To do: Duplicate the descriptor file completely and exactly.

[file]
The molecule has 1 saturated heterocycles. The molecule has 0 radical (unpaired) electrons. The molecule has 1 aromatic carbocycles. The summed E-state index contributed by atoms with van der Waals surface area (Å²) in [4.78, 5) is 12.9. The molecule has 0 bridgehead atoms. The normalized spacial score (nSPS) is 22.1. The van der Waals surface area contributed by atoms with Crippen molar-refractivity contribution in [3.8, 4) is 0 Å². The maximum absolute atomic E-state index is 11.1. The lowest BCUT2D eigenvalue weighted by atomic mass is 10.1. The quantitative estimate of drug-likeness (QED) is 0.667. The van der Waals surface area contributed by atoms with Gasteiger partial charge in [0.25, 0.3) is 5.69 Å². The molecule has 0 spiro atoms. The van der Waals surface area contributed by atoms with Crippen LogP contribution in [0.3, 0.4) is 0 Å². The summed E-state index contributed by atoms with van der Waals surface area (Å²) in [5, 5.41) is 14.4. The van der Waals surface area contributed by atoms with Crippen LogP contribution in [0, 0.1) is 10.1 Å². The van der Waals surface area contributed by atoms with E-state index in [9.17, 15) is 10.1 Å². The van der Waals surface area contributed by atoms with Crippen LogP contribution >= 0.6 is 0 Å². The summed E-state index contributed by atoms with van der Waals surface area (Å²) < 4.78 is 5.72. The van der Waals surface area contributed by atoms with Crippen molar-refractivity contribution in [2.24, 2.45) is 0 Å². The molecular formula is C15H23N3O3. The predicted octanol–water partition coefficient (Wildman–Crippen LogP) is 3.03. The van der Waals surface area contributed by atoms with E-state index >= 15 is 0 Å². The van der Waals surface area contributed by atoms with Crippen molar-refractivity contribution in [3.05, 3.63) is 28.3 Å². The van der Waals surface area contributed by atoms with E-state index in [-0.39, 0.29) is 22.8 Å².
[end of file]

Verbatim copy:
The molecule has 1 saturated heterocycles. The molecule has 0 radical (unpaired) electrons. The molecule has 1 aromatic carbocycles. The summed E-state index contributed by atoms with van der Waals surface area (Å²) in [4.78, 5) is 12.9. The molecule has 0 bridgehead atoms. The normalized spacial score (nSPS) is 22.1. The van der Waals surface area contributed by atoms with Crippen molar-refractivity contribution in [3.8, 4) is 0 Å². The maximum absolute atomic E-state index is 11.1. The lowest BCUT2D eigenvalue weighted by atomic mass is 10.1. The quantitative estimate of drug-likeness (QED) is 0.667. The van der Waals surface area contributed by atoms with Gasteiger partial charge in [0.25, 0.3) is 5.69 Å². The molecule has 0 spiro atoms. The van der Waals surface area contributed by atoms with Crippen LogP contribution in [0.3, 0.4) is 0 Å². The summed E-state index contributed by atoms with van der Waals surface area (Å²) in [5, 5.41) is 14.4. The van der Waals surface area contributed by atoms with Crippen LogP contribution in [0, 0.1) is 10.1 Å². The van der Waals surface area contributed by atoms with E-state index in [9.17, 15) is 10.1 Å². The van der Waals surface area contributed by atoms with Crippen LogP contribution >= 0.6 is 0 Å². The summed E-state index contributed by atoms with van der Waals surface area (Å²) < 4.78 is 5.72. The van der Waals surface area contributed by atoms with Crippen molar-refractivity contribution in [2.24, 2.45) is 0 Å². The molecular formula is C15H23N3O3. The predicted octanol–water partition coefficient (Wildman–Crippen LogP) is 3.03. The van der Waals surface area contributed by atoms with E-state index >= 15 is 0 Å². The van der Waals surface area contributed by atoms with Crippen molar-refractivity contribution in [3.05, 3.63) is 28.3 Å². The van der Waals surface area contributed by atoms with E-state index in [-0.39, 0.29) is 22.8 Å².